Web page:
At present, the lift is being replaced, so the only access is via the stairway.

For more tips on visiting Kew Gardens with kids, check out my top advice

IFS Cloud Cable car

If standing and looking at views doesn’t sound entertaining, families can enjoy London from the sky with a ride on the IFS Cloud cable car.

The cable car travels between Greenwich Peninsula and the Royal Docks, with unique aerial views over the Thames and the London Skyline.

During the day, the journey takes around 10 minutes each way, plus there are also extended night flights after 7pm where you can watch the city come alive after dark.

You can use your contactless card or Oyster Card to board the cable car, or buy a ticket at the ticket office when you arrive. It is a little way from London’s other family attractions, so best combined with visits to the O2 or Greenwich.

Tower Bridge seen against a blue sky with pink blossom in the foreground - one of the best viewpoints in London as well as a key landmark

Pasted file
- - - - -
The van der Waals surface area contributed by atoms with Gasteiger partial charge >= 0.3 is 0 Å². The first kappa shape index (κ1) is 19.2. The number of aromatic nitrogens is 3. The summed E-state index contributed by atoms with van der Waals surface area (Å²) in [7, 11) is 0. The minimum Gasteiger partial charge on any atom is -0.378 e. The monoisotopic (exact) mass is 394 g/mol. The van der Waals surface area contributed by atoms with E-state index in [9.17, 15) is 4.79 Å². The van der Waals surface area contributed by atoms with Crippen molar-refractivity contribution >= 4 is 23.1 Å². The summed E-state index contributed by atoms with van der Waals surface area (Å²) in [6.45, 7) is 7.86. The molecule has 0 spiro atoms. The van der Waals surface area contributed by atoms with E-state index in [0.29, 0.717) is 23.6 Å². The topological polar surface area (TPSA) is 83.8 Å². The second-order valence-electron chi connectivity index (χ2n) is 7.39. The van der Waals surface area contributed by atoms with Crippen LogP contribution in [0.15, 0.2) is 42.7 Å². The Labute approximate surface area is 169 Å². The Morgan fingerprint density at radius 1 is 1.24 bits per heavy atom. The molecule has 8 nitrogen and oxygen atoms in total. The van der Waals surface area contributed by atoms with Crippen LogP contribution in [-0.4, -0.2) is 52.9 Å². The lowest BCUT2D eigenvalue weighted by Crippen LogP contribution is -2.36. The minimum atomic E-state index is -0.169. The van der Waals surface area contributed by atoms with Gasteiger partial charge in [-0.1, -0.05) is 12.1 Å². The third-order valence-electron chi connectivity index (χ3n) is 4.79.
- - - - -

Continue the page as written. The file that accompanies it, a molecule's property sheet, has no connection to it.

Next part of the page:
Tower Bridge

One of the most iconic images of London, people flock to take photos of Tower Bridge – but not everyone knows that it has its own great views if you head inside.

Head into the Tower Bridge Exhibition and you can cross its high-level walkways and experience views down over the bridge and River Thames through its glass floors. One for the brave!

To guarantee entry, you’ll want to buy tickets in advance. There are often family activities and it’s great to explore if you want more than just great views of London with kids.

Up at the O2

Another of the best views in London with kids who enjoy something a little more adventurous is from the rooftop of the O2 Area in Greenwich.